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Hailed as a pioneer of California Cuisine, Sally Schmitt learned to cook early. Raised on a small, Northern California farm, she mastered with her mother while young how to churn butter, can vegetables, and make jam. This was followed by a degree in Home Economics from UC Davis, and then years of practice. 

In 1967, she moved with her husband, Don, and their five children to Yountville in the Napa Valley to manage a large shopping arcade. Her restaurant career began when she took over the hamburger-and-sandwich cafe in the complex. Four years later, she opened the full-on restaurant, The Chutney Kitchen, that had lines out the door at lunch time and once-a-month, reservations-only dinners that soon expanded to twice a month.

Eight years later, after renovating a run-down, old stone building, a former saloon converted to a laundry and then boarding house, she and Don opened their restaurant, The French Laundry, where they could serve dinner on a nightly basis. Her cooking was called “brilliant⁠ [1]” by Jeremiah Tower and soon drew applauds from Gourmet⁠ [2] magazine and the major newspapers. With Sally cooking, and Don greeting guests and pouring wine, the restaurant stayed booked months in advance for the next sixteen years.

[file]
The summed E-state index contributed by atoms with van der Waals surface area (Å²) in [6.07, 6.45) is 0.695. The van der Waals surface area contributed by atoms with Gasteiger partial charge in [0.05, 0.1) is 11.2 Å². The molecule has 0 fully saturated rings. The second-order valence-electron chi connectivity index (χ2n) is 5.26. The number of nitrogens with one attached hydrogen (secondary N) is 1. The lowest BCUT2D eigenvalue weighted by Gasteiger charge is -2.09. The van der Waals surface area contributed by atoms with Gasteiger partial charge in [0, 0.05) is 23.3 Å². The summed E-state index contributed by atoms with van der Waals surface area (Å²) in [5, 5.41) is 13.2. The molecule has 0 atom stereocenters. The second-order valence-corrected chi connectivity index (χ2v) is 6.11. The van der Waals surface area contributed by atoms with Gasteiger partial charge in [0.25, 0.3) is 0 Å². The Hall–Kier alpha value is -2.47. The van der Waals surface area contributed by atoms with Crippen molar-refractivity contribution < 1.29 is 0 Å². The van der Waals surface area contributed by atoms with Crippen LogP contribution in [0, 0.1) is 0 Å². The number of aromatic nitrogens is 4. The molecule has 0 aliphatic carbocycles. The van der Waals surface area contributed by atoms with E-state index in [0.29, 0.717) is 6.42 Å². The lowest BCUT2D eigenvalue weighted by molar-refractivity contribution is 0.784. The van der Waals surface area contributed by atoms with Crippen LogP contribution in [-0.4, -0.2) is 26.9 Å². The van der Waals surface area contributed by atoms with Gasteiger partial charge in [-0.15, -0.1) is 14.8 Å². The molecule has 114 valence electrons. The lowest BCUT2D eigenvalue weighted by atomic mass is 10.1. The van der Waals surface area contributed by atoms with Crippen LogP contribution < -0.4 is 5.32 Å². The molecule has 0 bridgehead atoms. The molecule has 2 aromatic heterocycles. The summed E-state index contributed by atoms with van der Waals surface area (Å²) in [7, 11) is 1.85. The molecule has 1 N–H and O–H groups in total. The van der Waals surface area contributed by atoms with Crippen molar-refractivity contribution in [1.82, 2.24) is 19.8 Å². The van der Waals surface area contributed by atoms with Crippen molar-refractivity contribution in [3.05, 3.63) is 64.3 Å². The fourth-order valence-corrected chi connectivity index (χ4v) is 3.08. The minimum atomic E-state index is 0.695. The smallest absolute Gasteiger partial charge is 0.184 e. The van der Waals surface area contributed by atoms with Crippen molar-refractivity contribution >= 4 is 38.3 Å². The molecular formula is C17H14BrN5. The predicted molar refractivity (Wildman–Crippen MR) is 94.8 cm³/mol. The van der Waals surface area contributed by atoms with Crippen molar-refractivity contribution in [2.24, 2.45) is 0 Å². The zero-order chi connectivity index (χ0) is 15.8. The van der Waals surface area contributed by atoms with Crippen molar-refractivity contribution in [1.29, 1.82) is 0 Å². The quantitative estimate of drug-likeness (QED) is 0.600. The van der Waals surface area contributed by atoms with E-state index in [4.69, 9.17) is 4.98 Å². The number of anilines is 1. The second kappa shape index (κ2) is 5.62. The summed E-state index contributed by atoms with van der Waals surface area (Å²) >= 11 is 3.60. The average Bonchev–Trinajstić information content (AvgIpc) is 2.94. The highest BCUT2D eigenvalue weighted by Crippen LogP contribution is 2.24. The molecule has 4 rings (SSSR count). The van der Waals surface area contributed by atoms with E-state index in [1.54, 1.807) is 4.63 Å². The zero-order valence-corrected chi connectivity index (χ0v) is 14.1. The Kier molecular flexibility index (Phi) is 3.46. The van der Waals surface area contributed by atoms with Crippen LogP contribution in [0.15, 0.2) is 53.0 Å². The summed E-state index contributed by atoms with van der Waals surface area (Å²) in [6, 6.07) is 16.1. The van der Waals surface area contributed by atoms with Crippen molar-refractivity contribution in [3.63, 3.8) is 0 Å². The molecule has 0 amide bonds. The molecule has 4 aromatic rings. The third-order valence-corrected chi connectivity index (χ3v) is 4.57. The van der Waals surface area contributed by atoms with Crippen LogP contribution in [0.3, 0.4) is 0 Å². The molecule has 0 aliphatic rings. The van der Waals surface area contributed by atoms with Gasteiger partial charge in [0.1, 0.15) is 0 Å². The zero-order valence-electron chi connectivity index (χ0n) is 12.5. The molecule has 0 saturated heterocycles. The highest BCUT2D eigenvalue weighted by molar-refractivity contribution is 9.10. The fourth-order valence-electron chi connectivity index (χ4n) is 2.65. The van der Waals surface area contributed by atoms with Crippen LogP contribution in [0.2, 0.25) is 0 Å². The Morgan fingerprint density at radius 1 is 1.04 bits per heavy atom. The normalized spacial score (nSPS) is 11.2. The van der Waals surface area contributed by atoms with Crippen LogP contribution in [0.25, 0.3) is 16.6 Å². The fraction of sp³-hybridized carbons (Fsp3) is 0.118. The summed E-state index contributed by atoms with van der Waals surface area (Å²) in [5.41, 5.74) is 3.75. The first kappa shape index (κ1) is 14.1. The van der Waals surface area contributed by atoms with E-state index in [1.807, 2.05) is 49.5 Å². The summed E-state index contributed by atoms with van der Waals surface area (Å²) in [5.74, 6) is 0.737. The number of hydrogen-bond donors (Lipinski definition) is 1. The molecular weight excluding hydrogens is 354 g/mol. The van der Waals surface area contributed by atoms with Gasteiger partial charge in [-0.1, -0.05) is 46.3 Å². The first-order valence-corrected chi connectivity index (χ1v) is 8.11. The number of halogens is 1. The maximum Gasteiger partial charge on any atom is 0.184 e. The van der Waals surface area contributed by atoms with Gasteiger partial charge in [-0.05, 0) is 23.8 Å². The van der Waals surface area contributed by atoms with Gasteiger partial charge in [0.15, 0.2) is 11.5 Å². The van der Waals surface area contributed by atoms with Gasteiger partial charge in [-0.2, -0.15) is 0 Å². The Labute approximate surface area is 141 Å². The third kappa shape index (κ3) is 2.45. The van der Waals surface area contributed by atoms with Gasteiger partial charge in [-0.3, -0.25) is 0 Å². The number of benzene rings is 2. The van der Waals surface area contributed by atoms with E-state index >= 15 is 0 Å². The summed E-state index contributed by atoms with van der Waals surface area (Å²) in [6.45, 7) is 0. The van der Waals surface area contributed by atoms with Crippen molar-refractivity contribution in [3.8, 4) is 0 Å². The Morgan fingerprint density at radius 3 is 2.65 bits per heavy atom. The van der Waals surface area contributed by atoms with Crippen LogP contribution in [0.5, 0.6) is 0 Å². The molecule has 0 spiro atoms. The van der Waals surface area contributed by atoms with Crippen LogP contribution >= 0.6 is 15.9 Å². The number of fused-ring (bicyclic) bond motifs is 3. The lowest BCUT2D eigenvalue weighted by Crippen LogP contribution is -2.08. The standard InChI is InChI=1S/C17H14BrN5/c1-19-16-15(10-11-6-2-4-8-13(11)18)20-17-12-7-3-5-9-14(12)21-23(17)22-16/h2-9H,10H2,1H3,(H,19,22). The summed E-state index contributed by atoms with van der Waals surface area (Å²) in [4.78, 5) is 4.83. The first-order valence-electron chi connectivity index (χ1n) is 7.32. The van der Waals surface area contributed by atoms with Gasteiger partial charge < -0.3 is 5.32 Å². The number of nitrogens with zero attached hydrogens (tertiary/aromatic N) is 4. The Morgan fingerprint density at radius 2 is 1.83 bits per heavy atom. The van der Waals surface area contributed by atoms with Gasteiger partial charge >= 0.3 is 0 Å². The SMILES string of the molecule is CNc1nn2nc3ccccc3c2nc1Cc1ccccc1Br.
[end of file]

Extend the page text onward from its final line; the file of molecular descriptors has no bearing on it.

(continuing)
In 1994, Don and Sally sold their restaurant to the young chef, Thomas Keller, to “retire” to The Apple Farm, a 30-acre farm they had purchased in Sonoma’s Anderson Valley a decade before. Retirement turned into running a series of classes at the farm for fifteen years, and teaching at the Napa Valley College Culinary Arts Program, Tante Marie’s Cooking School in San Francisco, the Napa Valley Cooking Classes, Yountville’s “A Class Act,” and the San Francisco Ferry Plaza Farmers Market.

Then came real retirement when Don and Sally retreated to their little cottage in Elk where she learned to cook for two again. Her husband happily ate everything and smiled through all her experimenting with new ideas. One of the ideas was to write this book for her family, her students, and those who through the years came to love the cooking that came out of her kitchens.

1 M. A. [Mary Ann] Mariner, “One Little Restaurant with a Big Reputation,” San Francisco Chronicle, June 9, 1993.
2 [Caroline Bates] “The French Laundry“ Gourmet, September 1978.